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A young Sundar Pichai. Photo: Google

Google CEO Sundar Pichai got personal in his address Sunday to the class of 2020, sharing his own story of coming late to the PC revolution, while also encouraging this year's graduates to take on the problems they see in modern society.

Why it matters: Pichai, also CEO of Google parent company Alphabet, remains fairly unknown outside tech circles. And his earnestness and origin story could prove to be an asset as the company faces increased regulatory scrutiny.

Details: Pichai, who grew up in India, told graduates he was 10 when his family got its first telephone, his family's TV — when they finally got one — only had one channel, and he didn't have regular access to a computer until he came to America for graduate school.

And he pushed graduates to challenge the things they find wrong with the industry.

  • "There are probably things about technology that frustrate you and make you impatient," he said.
  • "Don't lose that impatience. It will create the next technology revolution and enable you to build things my generation could never dream of."

Pichai's talk was delivered Sunday on YouTube, but recorded before the killing of George Floyd.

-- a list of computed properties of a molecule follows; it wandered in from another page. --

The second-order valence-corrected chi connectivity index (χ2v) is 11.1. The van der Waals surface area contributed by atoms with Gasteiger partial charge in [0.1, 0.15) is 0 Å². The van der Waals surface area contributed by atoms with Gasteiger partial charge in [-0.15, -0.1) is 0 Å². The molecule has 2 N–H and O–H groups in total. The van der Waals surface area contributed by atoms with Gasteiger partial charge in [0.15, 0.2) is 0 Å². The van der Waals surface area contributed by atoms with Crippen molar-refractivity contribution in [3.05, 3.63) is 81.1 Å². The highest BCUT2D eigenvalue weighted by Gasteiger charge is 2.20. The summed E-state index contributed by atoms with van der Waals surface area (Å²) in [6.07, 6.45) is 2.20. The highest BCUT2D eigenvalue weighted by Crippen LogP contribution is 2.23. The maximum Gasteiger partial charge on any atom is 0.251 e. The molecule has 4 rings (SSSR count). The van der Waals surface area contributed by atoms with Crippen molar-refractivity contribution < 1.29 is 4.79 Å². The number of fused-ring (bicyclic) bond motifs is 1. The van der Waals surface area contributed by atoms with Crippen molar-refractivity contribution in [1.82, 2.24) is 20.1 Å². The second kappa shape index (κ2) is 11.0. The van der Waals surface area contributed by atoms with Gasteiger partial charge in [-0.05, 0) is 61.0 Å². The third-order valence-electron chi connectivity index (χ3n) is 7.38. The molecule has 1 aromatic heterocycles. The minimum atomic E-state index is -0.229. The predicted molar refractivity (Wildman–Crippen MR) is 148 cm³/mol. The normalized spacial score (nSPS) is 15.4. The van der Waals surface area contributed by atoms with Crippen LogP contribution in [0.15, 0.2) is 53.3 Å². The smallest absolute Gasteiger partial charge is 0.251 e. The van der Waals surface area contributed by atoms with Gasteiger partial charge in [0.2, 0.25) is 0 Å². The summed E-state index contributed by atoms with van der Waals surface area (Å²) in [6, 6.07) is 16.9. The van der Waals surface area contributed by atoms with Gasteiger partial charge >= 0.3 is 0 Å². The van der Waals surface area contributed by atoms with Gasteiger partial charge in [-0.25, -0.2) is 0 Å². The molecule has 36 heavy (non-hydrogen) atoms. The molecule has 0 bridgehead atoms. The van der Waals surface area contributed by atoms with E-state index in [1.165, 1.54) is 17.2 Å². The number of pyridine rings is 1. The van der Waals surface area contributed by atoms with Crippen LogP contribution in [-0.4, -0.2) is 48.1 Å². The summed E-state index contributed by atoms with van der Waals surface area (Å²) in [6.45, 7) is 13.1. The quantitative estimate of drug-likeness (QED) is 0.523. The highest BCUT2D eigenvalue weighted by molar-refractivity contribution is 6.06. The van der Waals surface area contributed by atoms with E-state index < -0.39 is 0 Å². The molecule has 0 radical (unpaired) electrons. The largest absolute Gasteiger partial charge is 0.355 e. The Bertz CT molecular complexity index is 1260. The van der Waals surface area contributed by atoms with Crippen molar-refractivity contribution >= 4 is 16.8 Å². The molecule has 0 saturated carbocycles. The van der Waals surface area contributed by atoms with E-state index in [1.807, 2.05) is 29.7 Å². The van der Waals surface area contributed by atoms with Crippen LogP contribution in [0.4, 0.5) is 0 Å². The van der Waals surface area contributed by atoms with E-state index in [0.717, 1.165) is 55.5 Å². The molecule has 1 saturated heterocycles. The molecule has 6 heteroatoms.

The big picture: Pichai encouraged students to raise questions in other important areas, too. "You may be just as frustrated by my generation's approach to climate change, or education," he said. "Be impatient. It will create the progress the world needs."

Go deeper: College students' future jobs take a big hit

Go deeper

Updated Jul 29, 2020 - Technology

Tech's major powers face heat during House antitrust hearing

Screenshot: CSPAN

Wednesday's House antitrust hearing with the CEOs of Facebook, Google, Amazon and Apple went down some politically fraught rabbit holes, but also saw tech's most powerful figures face sharper questions than they've seen before from Washington.

What's happening: Republicans slammed the companies for alleged anti-conservative bias, but Democrats largely narrowed their focus to possible competitive abuses, putting the CEOs on their back feet and producing some surprising admissions.

In photos: D.C. and U.S. states on alert for pre-inauguration violence

National Guard troops stand behind security fencing with the dome of the U.S. Capitol Building behind them, on Jan. 16. Photo: Kent Nishimura / Los Angeles Times via Getty Images

Security has been stepped up in Washington, D.C., and state capitols across the U.S. as authorities brace for potential violence this weekend.

Driving the news: Following the Jan. 6 insurrection at the U.S. Capitol by some supporters of President Trump, the FBI has said there could be armed protests in D.C. and in all 50 state capitols in the run-up to President-elect Joe Biden's inauguration Wednesday.

14 hours ago - Politics & Policy

The new Washington

Illustration: Sarah Grillo/Axios

The Axios subject-matter experts brief you on the incoming administration's plans and team.